While globalization has influenced contemporary tastes, there has also been a growing interest in products that highlight our rich cultural heritage. These include woven wonders from cultural communities, intricate embroidery, as well as natural fibers from our fields and forests, which local artisans transform into the most beautiful fashion and home products.
By showcasing uniquely Filipino finds, Kultura has helped create awareness and appreciation for our heritage crafts from brands like Marietta’s Embroideries, CRH Needle Craft, and Beyond Borders. These are brands that have given a newness to traditional products, making these more relevant and appealing to a modern urban market. More than that, they help preserve these crafts, and provide livelihood to local communities.
In the early 1970s, Mrs. Marietta Allanigue, then a public-school teacher, gathered the townsfolk from Parañaque to make exquisitely embroidered Barong Tagalogs and table linen. Through her eldest daughter Edith, they were able to become an SM supplier in 1975, and after a few years highlighted their Burda embroidered linen at the SM Department Store’s Philippine Crafts Department.
The Allanigues started exporting embroidered linen in the 1980s, added export-quality handicrafts to their line at SM in the 1990s, and became a major supplier when SM opened Kultura Filipino in 2004.
Edith, who is now the President and General Manager of Marietta’s Embroideries, Inc., works closely with her brother Jun and sister Cynthia in the growing family business. She says that it is exciting being in Kultura because it has “made it easier for customers to shop for locally-made products for the home. By being in one area, our products blend with other items that shoppers can incorporate with the theme they want for their living and dining rooms.”
Connie and Pepito Hernandez started their embroidery business, now CRH Needle Craft, Inc., in 1986, exporting embroidered table linens with textile as base material to European countries like Germany, the UK and Norway. With the changes brought about by cheaper sources in the global market, they decided to shift to natural fibers like sinamay, tinalak, banig, and raffia, which were transformed into one-of-a-kind home and dining linens like placemats, table runners, doilies, and coasters.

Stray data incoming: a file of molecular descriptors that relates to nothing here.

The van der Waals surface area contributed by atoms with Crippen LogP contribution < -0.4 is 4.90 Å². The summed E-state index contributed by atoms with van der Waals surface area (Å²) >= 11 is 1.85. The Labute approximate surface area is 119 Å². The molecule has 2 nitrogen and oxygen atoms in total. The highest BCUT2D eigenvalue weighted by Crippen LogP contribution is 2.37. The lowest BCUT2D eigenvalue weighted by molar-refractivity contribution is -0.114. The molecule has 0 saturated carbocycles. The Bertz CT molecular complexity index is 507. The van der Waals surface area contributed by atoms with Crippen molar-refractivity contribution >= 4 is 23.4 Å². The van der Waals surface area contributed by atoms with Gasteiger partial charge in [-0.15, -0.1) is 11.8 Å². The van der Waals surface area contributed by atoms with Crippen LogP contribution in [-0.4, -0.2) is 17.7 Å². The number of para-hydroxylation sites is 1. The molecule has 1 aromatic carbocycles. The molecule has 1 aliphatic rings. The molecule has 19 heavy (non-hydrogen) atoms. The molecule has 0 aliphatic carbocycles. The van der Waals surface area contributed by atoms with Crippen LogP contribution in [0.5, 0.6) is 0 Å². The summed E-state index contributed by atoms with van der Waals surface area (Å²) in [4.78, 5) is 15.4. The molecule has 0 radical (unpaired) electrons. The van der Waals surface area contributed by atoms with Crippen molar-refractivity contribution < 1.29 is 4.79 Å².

The Hernandezes joined Kultura in 2007 when one of the store’s merchandisers took notice of their products displayed in an artisanal shopping village, and invited them to be one of the consignors. Today, their products can be found in 10 Kultura branches nationwide.
“We are very grateful for Kultura for providing us an avenue to showcase our craftsmanship, and promote local products” says Connie. “It has also allowed us to help other people as part of our social responsibility.”
Marga Palafox and Billie Reyes say that an appreciation for the inabel craft inspired them to start Beyond Borders. Handed down from generation to generation, the art of inabel weaving is a golden thread entwined in Ilocano culture. It is said that in the past, abel products were exported to foreign lands, and Spanish galleons sailed the seas with pieces of inabel sailcloth.
Manually-woven through a wooden loom, an abel fabric highlights pure creativity, imagination, positivity, respect, discipline, and keenness. Yet at the same time, Marga and Billie have wanted inabel items to go beyond the borders of being viewed as traditional and pasalubong items.
“We wanted the market to realize and appreciate the product as part of their everyday lives,” they say. With that, they work with weavers to “update” and “innovate” traditional designs, giving a newness to this heirloom product to make it more relevant and appealing to an urban market.
They were invited to join Kultura in 2017, and “couldn’t be happier being part of a team that shares the same vision as we do in elevating our products and making these more accessible to Filipinos both here and abroad.”